By Roger Schlueter
“The Answer Man”
Reprinted with permission from the Belleville News-Democrat, March 25, 2002
Imagine the St. Louis Cardinals coming to Belleville to play a rookie local team on a rare day off in the middle of a pennant race.
Dream on, right? Well, that’s exactly what happened Aug. 22, 1934, when Joe Medwick, Frankie Frisch and the rest of the Gas House Gang battled the Belleville Griesedieck Stags at the brand new Belleville Athletic Field. And, nobody remembers that day better now than 91-year-old George Goodall of Belleville.
Goodall was 23 in 1934 when Clarence “Red” Hoffman and Buddy Meyer decided to put together the best baseball team Belleville had ever seen. With the help of Stag Brewery, they built Belleville Athletic Field at South Illinois and Cleveland Avenue.
“It will have an infield which will compare with any in baseball,” the Belleville Daily Advocate article gushed about the park, which also would be familiarly known as Stag Field. It had a grandstand that seated 1,500 and bleachers that held hundreds more. And, it had lights, bringing nighttime baseball to Belleville for the first time.
To christen the new stadium, the Stags (also called the Stag Beers) pummeled the St. Louis Negro All-Stars, 18-2, a team that had posted a 58-6 record the year before. An estimated 2,500 fans turned out to see their new team in its uniforms of deep blue with white monograms and trimming.
In that first year, Hoffman, a veteran of the Pacific Coast League, would lead the squad to a 43-8 record. But his proudest moment may have come Aug. 22 when his squad fought the big-league Cardinals to a near draw.
“We had a hell of a game, I tell you,” Goodall said.
Trailing 4-2 in the sixth, the Stags loaded the bases on southpaw Jim Mooney with a double, walk and error. Then with one out, Goodall, who had been called up to the Stags to replace an ailing Ferdy Seiler, ripped a single to left to tie the score.
But after both teams notched a single run in the eighth, the Cardinals’ Pat Crawford avenged his earlier error by hammering a game-winning home run in the 11th. Final score: 6-5 despite the Stags outhitting the Cardinals 16-11 and going errorless.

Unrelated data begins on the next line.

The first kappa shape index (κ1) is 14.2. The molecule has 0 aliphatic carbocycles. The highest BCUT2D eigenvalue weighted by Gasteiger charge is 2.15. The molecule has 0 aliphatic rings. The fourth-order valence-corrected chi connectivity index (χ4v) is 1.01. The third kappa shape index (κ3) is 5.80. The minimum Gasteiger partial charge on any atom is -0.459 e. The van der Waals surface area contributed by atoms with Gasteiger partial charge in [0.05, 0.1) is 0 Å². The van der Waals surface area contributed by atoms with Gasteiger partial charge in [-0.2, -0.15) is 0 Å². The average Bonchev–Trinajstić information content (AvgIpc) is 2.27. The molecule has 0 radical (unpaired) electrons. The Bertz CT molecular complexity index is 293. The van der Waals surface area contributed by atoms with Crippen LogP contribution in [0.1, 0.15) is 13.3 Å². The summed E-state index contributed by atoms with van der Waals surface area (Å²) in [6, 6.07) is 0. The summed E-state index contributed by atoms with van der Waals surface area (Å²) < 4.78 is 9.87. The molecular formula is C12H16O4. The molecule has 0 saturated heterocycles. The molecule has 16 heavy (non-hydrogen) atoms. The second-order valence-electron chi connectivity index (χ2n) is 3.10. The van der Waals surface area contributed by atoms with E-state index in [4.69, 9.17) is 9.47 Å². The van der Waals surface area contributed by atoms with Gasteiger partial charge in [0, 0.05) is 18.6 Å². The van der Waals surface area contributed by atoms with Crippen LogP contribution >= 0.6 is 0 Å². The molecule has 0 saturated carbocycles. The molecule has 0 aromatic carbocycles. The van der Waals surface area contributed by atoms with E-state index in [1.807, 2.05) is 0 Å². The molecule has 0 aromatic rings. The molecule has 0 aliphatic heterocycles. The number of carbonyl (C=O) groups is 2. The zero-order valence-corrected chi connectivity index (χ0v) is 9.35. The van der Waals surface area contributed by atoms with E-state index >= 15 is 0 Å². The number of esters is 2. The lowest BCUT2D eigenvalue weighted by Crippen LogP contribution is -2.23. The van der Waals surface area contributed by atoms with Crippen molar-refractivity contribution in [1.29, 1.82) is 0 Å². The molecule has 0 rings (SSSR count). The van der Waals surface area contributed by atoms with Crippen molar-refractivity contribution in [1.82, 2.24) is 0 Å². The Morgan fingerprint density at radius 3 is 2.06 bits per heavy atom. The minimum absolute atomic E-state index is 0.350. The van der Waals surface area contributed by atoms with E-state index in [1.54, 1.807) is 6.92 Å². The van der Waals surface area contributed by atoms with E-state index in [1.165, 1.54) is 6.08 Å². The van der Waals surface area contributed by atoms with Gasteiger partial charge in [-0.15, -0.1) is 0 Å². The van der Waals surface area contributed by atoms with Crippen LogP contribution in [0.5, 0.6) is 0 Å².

Goodall still remembers the kibitzing in the outfield with Joe Medwick when Terry Moore smashed on off the left field fence.
“Joe kidded him, ‘Terry, you’d better stay here – you’ve finally found a park you can hit in!’” Goodall remembers Medwick teasing the young Moore, who would start a stellar 11-year career with the Birds the following year.
The victory seemed to ignite the Cardinals. Mired in fourth place when they came to Belleville, the Cardinals would ride the arms of Dizzy and Daffy Dean into the World Series, where they beat the Detroit Tigers on the Deans’ four wins.
The Cardinals game wasn’t Belleville’s only brush with fame, either. In October 1934, a National League All-Star team led by batting champion Paul Waner would nipt the Stags 8-7.
Then, in 1937, the Stags would fall to the St. Louis Browns 4-1 before being massacred by the Cardinals 17-4 in a game that drew an estimated 5,000 fans. Paul “Daffy” Dean used the second Stags-Cardinals meeting to test out his “newly repaired” right arm, that had been operated on early in the season. Dean pitched two innings of hitless ball, but he would only pitch eight more games with the Cardinals and never again registered a decision. And Terry Moore? His home run was one of 20 Redbird hits.
The Stags also played numerous American Association and Negro League teams that came through town.
The team was an affiliate of the St. Louis Browns as members of the Illinois State League in 1947-48; and of the New York Yankees as members of the Mississippi-Ohio Valley League in 1949. The Stags lasted into the 50s as an independent team, though the year of their demise isn’t certain.